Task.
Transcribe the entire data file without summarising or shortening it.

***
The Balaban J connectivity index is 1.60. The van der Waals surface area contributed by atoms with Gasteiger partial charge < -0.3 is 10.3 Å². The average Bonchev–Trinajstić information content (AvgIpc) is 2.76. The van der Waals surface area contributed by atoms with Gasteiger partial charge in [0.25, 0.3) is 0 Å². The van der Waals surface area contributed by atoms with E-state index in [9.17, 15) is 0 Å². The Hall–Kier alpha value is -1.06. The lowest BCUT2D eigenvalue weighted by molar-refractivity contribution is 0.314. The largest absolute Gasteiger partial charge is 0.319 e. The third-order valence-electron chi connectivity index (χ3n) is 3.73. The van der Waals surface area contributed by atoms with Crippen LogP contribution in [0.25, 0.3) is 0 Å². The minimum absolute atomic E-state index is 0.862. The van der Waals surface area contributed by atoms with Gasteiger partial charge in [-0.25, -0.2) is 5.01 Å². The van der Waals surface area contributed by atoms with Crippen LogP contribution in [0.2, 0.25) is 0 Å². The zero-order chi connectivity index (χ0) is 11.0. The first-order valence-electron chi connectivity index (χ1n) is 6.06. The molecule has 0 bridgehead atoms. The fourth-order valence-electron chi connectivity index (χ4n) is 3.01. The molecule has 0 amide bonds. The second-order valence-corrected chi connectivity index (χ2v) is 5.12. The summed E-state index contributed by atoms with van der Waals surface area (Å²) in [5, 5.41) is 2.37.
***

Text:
The Balaban J connectivity index is 1.60. The van der Waals surface area contributed by atoms with Gasteiger partial charge < -0.3 is 10.3 Å². The average Bonchev–Trinajstić information content (AvgIpc) is 2.76. The van der Waals surface area contributed by atoms with Gasteiger partial charge in [0.25, 0.3) is 0 Å². The van der Waals surface area contributed by atoms with E-state index in [9.17, 15) is 0 Å². The Hall–Kier alpha value is -1.06. The lowest BCUT2D eigenvalue weighted by molar-refractivity contribution is 0.314. The largest absolute Gasteiger partial charge is 0.319 e. The third-order valence-electron chi connectivity index (χ3n) is 3.73. The van der Waals surface area contributed by atoms with Crippen LogP contribution in [0.25, 0.3) is 0 Å². The minimum absolute atomic E-state index is 0.862. The van der Waals surface area contributed by atoms with Gasteiger partial charge in [-0.25, -0.2) is 5.01 Å². The van der Waals surface area contributed by atoms with Crippen LogP contribution in [0.2, 0.25) is 0 Å². The zero-order chi connectivity index (χ0) is 11.0. The first-order valence-electron chi connectivity index (χ1n) is 6.06. The molecule has 0 bridgehead atoms. The fourth-order valence-electron chi connectivity index (χ4n) is 3.01. The molecule has 0 amide bonds. The second-order valence-corrected chi connectivity index (χ2v) is 5.12. The summed E-state index contributed by atoms with van der Waals surface area (Å²) in [5, 5.41) is 2.37.